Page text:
Awake again.  All night!

Nothing works.

This has been going on for months.

‘He just doesn’t sleep,’ we say to friends (all of them experienced parents) and distant family on the phone, and we receive a list of suggestions and many a sage nod.


‘Burp him’

‘It’ll end soon, always does.’

But it doesn’t. His mouth is full of teeth.  His tummy rumbled.

He is not our first child, but our third, and we just know something isn’t right.  This has been going on for months!  A lack of sleep leads to indecisiveness amongst other things.  We can’t see a way out.  We are wrapped in the bandages of miscomprehension of most of what is going on around us.

My husband is increasingly scared he is going to make a mistake at the lab where he works on heart research.

Every suggested technique has been tried and we are on the verge of a sleep clinic book in.

One of my husband’s work colleagues, notices his dark circled eyes, asks a few questions, and finds out our story.   She passes him a number, tells him her story – her own cranky child treated by cranial osteopathy.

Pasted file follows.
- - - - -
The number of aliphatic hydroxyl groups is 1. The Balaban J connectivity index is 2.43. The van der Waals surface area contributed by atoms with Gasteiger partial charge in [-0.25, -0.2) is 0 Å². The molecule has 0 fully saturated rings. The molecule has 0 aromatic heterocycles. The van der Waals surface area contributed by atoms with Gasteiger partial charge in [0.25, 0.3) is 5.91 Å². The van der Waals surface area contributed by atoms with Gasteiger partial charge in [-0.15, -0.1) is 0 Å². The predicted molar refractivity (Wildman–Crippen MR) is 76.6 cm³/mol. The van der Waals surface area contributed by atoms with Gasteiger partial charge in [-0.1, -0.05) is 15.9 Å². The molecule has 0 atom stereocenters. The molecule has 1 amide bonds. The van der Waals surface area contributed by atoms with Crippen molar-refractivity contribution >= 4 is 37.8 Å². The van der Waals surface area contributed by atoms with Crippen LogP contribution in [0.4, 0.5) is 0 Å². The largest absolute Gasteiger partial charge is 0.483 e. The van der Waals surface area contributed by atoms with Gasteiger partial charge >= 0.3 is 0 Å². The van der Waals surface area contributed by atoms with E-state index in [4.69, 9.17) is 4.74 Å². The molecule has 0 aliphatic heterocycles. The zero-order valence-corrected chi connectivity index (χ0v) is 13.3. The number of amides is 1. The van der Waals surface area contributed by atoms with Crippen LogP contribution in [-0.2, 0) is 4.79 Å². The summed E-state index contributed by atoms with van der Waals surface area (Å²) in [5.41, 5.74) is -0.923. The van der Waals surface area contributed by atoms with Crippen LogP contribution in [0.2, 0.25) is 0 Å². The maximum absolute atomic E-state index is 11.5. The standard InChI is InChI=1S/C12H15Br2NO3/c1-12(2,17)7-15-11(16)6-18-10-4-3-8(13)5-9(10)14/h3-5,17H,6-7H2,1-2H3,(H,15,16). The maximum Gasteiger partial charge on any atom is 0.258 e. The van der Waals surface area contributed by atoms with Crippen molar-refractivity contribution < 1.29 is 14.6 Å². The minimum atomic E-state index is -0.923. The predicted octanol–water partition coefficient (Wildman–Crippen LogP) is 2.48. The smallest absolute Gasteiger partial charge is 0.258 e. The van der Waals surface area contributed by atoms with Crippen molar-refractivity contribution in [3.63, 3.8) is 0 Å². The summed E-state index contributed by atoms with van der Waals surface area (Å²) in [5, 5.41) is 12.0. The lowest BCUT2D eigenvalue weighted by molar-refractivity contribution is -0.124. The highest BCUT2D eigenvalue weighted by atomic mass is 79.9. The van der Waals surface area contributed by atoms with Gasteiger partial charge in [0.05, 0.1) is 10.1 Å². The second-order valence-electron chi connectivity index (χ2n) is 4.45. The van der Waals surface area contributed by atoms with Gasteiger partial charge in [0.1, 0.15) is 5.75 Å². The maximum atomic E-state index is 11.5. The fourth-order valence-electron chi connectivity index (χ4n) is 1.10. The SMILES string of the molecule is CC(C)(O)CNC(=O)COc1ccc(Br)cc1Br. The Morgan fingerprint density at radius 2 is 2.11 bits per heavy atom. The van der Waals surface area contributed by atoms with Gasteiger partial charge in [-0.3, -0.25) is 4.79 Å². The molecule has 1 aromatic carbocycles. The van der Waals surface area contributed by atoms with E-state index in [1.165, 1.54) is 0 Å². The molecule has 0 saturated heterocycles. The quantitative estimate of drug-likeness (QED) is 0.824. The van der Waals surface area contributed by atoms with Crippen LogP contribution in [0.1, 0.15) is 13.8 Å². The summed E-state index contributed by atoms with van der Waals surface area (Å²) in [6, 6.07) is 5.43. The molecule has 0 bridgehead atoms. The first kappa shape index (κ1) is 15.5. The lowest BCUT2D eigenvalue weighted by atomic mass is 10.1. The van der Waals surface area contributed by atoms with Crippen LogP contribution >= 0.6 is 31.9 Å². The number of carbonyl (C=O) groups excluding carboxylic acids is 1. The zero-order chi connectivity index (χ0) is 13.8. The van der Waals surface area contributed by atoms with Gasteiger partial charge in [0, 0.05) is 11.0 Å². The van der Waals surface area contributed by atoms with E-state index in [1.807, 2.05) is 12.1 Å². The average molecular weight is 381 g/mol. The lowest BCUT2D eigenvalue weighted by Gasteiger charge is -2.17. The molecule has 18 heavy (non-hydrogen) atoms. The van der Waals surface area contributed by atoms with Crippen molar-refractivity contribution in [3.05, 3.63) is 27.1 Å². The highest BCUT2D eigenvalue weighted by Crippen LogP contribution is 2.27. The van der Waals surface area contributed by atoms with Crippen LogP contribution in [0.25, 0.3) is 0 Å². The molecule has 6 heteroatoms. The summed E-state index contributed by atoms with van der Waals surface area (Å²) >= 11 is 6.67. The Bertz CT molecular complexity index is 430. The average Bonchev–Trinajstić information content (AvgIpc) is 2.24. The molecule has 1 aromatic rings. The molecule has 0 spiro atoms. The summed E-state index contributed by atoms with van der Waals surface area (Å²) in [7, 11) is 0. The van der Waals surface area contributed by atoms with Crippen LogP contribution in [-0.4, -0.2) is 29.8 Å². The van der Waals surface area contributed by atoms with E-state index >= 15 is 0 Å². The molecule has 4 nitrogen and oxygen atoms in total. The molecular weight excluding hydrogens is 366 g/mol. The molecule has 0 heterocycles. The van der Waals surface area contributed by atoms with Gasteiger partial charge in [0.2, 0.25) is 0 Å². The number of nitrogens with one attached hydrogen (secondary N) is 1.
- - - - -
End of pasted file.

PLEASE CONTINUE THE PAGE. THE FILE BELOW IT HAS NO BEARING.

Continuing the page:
My husband is not averse to alternative therapies, but he is a scientist, and wonders how this method is going to work.

Being a sleepless parent makes you crazy, and he knows this is it, we have to branch out and try something beyond traditional medicine.

Driving to the cranial osteopath, we are full of hope.

I go in with youngest, as my husband takes our other two for a walk.

A few questions are asked, ‘How was he born?  How quickly?’

I answer, ‘Rapid, almost onto a concrete floor.’

He listens compassionately, whilst he gives the lightest touches to our son’s head.  Yet our son is screaming as if in absolute agony.  He does a little more and then stops.